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Striking members of the United Steelworkers local 6500 and supporters march in Sudbury, Ont., in January, 2010, to mark the sixth month of their strike against Vale Inco. (Gino Donato/Gino Donato/The Canadian Press)
Striking members of the United Steelworkers local 6500 and supporters march in Sudbury, Ont., in January, 2010, to mark the sixth month of their strike against Vale Inco. (Gino Donato/Gino Donato/The Canadian Press)

Economy Lab

Newfoundland has a lesson for Canada on globalization Add to ...

Armine Yalnizyan is a senior economist with the Canadian Centre for Policy Alternatives





Last fall, then-Newfoundland and Labrador premier Danny Williams wondered what could drive anyone to let hundreds of millions of dollars slip through their fingers. Last week he got his answer.



The Roil report on the 18-month strike at Voisey's Bay nickel mine in northern Labrador is an eye-opening case study in 21st century globalization, and has the potential to be a game-changer.



It is the final output of an industrial inquiry commission appointed by Mr. Williams in October, 2010.

At that time, about 240 United Steelworkers had already been on strike against global mining giant Vale for 14 months. Labour relations had become toxic, and Innu and Inuit communities finally poised to make economic gains had become tragically split down the middle.

The commissioners reported that Vale ultimately lost an estimated $500-million to $1-billion in operating revenues; the workers lost more than $9-million in wages over 2009 and 2010; the union spent about $4-million in legal fees, staff supports and strike pay; and Newfoundland and Labrador's GDP took at 1.4 per cent hit in 2009 and 2.6 per cent in 2010. (Notwithstanding this, Newfoundland and Labrador's economy grew faster than any other province in 2010.)

Less than three months before the inquiry was launched, Vale had settled a 12-month strike in Ontario, with 3,400 Steelworkers in Sudbury and Port Colborne, one of the longest strikes in Canadian mining history at that time.

Mere days before the inquiry started, the federal government gave Vale a $1-billion U.S. loan, one of Export Development Corporation's largest. Less than a month after that windfall, Vale announced that it was laying off 500 workers at the refinery and smelter in Thompson, Man., which has been in continuous operation since the 1950s under Inco.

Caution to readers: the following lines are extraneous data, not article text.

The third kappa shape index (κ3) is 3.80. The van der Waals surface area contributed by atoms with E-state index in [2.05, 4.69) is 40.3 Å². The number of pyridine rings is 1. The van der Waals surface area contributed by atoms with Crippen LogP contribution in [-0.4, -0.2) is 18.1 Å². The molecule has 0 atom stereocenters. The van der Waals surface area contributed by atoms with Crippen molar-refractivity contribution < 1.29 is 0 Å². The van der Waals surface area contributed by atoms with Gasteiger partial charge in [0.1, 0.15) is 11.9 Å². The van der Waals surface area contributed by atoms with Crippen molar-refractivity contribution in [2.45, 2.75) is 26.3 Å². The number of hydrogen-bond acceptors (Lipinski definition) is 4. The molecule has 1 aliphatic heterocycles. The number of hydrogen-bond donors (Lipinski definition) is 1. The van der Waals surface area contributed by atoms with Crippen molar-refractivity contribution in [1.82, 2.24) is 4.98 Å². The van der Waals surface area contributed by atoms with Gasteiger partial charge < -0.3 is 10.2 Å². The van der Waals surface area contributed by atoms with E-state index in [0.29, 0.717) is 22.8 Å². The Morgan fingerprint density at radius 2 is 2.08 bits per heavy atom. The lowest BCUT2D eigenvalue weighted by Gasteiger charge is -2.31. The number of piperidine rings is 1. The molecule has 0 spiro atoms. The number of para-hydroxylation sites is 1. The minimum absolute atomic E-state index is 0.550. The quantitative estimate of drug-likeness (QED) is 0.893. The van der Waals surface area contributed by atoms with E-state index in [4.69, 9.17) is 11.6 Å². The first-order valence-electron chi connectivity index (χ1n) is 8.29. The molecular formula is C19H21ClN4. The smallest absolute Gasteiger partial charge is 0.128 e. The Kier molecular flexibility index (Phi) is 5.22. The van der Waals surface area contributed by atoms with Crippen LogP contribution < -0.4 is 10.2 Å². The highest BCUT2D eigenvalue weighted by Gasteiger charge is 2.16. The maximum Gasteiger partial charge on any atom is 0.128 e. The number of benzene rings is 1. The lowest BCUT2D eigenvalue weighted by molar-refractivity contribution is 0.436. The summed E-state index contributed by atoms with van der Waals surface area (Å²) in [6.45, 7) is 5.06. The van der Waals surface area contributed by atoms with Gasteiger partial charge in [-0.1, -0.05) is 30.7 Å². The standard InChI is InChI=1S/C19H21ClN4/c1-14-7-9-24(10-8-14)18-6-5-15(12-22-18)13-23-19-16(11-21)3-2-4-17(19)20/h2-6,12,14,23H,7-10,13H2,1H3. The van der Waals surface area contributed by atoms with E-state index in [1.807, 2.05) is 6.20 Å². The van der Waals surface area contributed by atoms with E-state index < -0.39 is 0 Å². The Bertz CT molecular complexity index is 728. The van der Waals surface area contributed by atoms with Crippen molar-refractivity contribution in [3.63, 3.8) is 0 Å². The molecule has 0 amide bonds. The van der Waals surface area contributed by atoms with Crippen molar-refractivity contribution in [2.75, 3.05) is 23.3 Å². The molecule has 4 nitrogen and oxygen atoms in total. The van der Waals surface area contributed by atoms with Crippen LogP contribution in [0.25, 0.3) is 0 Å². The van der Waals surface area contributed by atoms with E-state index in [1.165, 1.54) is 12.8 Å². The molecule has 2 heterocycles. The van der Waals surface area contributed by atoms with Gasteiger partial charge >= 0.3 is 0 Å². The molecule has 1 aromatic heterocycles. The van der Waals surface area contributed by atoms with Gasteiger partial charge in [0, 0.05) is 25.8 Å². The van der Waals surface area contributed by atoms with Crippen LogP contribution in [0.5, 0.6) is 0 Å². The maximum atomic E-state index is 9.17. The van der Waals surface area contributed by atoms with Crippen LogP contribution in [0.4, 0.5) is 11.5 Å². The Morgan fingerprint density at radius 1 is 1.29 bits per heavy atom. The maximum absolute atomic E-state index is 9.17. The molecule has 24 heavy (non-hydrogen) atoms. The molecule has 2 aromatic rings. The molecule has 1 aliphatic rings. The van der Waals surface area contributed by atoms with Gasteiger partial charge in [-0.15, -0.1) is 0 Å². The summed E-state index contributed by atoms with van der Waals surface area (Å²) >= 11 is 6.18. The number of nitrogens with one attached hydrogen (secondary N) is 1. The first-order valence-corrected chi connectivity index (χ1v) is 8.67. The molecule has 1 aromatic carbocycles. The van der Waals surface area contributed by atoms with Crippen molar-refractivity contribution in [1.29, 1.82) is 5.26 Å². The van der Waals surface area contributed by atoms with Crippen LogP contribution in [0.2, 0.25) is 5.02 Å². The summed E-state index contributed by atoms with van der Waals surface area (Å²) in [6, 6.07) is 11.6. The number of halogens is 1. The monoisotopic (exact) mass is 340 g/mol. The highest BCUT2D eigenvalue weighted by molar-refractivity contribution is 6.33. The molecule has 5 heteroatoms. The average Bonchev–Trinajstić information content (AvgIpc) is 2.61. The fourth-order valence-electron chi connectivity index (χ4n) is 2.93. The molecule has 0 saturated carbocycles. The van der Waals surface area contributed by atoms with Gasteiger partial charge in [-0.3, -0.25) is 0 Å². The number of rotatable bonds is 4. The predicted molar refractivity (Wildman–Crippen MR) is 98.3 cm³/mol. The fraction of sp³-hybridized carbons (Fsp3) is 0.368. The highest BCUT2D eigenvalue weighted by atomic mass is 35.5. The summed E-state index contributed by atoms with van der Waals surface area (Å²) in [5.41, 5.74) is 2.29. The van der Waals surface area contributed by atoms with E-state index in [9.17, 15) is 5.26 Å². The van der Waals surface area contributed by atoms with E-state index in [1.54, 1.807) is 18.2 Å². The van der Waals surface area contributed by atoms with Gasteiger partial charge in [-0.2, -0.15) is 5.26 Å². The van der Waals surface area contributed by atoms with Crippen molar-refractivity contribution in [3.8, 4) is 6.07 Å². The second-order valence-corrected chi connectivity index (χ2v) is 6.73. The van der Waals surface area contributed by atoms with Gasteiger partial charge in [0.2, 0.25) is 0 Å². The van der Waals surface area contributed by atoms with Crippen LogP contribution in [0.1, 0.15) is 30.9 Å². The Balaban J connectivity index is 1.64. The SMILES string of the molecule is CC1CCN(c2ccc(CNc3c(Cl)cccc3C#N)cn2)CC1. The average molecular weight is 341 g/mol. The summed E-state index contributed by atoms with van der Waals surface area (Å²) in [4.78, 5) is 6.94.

Vale bought Inco in late-2006 for $19.2-billion, making it the world's biggest extractor of iron ore and the second largest mining company in the world. Despite the protracted strikes in Canada, Vale reported net profit of $17.3-billion in 2010, more than three times the previous year.

Vale's revenue base is bigger than the economy of Newfoundland and Labrador ( GDP of about $30-billion in 2010), an increasingly common phenomenon as multinationals get bigger, less reliant on any particular location in their network, and production moves to more remote locations.

That's certainly the case in Canada. Our trajectory of economic growth courses along the veins of resource extraction. Our most resource-rich locations are increasingly found on lands traditionally held by Aboriginal peoples or adjacent to them. From an east-west axis of development that hugs the 49th parallel, Canada's new growth pole is the north, an emerging economy like so many others in the global supply chain.

Mr. Williams' decision to appoint an inquiry into the Vale dispute sheds much light on what can go wrong with this type of economic development, and what can be done to make it go right.

Resource extraction used to happen in company towns. Now economic development does not necessarily mean community development.

Voisey's Bay is a typical example. It has no road access. It's a fly-in, fly-out operation, courtesy of the employer, with workers coming in for two-week stints, working 12-hour shifts.

Vale's "home country" has few regulations, weak enforcement of those regulations and negligible labour rights. The concept of stakeholders does not exist in its strategic decision-making. What Vale chooses to do, Vale does.

When problems arise, win-win solutions are hard to find: there is no sense of common purpose or shared future. In contrast, Canada's institutions, regulations and laws were built on an approach that seeks to balance rights and responsibilities, from the most powerful to the most vulnerable.

Vale and others will say "That was then; this is now." Partly culture, partly location, the Roil report reads as if Vale doesn't think anyone is watching, or should.

Not so fast, says Steve Ashton, MLA for Thompson, Manitoba and Cabinet Minister in the NDP Manitoba government. "Vale can't escape scrutiny. Look at what they do in Thompson. This will be looked at around the world. A Zambian mining president during the strike in Sudbury said if this is the way they treat people in the first world we don't want Vale in Zambia, in the third world."

The lesson learned, from this story and countless others in our wired world: no matter how remote, the whole world could be watching.

It remains to be seen what current Newfoundland and Labrador Premier Kathy Dunderdale will do with the Roil report, and if any other political leaders will seize on the importance of its recommendations. I summarize the report in a longer post here.

The commission's report is less a cautionary tale than a story of possibility. Our goal should be to export the first world economy and conditions, not import a third-world standard.

The Vale example is a wake-up call: We can let globalization shape us, or we can shape globalization. Our choice. Our future. The whole world is watching.



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